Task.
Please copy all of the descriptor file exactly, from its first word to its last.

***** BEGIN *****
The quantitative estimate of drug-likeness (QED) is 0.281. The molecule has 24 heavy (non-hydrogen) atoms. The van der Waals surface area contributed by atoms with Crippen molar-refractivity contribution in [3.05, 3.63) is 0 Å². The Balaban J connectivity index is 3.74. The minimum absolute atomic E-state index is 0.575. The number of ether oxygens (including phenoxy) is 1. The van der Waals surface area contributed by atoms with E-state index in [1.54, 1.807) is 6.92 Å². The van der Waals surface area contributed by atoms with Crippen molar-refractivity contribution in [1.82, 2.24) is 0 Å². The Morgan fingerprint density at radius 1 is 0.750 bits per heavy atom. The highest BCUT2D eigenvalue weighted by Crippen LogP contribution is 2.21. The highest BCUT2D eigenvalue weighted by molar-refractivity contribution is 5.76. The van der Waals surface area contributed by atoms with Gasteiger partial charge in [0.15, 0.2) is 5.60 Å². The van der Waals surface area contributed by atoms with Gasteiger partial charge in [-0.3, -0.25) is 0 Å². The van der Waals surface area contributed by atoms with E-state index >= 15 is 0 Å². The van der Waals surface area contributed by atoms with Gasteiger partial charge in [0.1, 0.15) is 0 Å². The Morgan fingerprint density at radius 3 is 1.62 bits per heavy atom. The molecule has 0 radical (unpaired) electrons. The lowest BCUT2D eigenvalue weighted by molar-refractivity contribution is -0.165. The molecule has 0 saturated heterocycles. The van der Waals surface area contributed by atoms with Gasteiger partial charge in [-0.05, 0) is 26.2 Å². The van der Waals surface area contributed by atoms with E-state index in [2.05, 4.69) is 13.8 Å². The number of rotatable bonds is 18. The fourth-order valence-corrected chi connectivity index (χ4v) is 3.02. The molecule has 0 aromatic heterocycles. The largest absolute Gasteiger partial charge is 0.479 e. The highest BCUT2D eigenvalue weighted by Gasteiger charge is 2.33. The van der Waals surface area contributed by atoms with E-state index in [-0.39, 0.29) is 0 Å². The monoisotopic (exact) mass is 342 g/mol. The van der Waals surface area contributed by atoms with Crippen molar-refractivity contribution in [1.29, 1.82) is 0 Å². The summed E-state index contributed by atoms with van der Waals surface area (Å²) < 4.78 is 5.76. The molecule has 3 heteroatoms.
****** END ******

The quantitative estimate of drug-likeness (QED) is 0.281. The molecule has 24 heavy (non-hydrogen) atoms. The van der Waals surface area contributed by atoms with Crippen molar-refractivity contribution in [3.05, 3.63) is 0 Å². The Balaban J connectivity index is 3.74. The minimum absolute atomic E-state index is 0.575. The number of ether oxygens (including phenoxy) is 1. The van der Waals surface area contributed by atoms with E-state index in [1.54, 1.807) is 6.92 Å². The van der Waals surface area contributed by atoms with Crippen molar-refractivity contribution in [1.82, 2.24) is 0 Å². The Morgan fingerprint density at radius 1 is 0.750 bits per heavy atom. The highest BCUT2D eigenvalue weighted by Crippen LogP contribution is 2.21. The highest BCUT2D eigenvalue weighted by molar-refractivity contribution is 5.76. The van der Waals surface area contributed by atoms with Gasteiger partial charge in [0.15, 0.2) is 5.60 Å². The van der Waals surface area contributed by atoms with Gasteiger partial charge in [-0.3, -0.25) is 0 Å². The van der Waals surface area contributed by atoms with E-state index >= 15 is 0 Å². The van der Waals surface area contributed by atoms with Gasteiger partial charge in [0.1, 0.15) is 0 Å². The Morgan fingerprint density at radius 3 is 1.62 bits per heavy atom. The molecule has 0 radical (unpaired) electrons. The lowest BCUT2D eigenvalue weighted by molar-refractivity contribution is -0.165. The molecule has 0 saturated heterocycles. The van der Waals surface area contributed by atoms with Gasteiger partial charge in [-0.05, 0) is 26.2 Å². The van der Waals surface area contributed by atoms with E-state index in [2.05, 4.69) is 13.8 Å². The number of rotatable bonds is 18. The fourth-order valence-corrected chi connectivity index (χ4v) is 3.02. The molecule has 0 aromatic heterocycles. The largest absolute Gasteiger partial charge is 0.479 e. The highest BCUT2D eigenvalue weighted by Gasteiger charge is 2.33. The van der Waals surface area contributed by atoms with E-state index in [-0.39, 0.29) is 0 Å². The monoisotopic (exact) mass is 342 g/mol. The van der Waals surface area contributed by atoms with Crippen molar-refractivity contribution in [1.29, 1.82) is 0 Å². The summed E-state index contributed by atoms with van der Waals surface area (Å²) < 4.78 is 5.76. The molecule has 3 heteroatoms.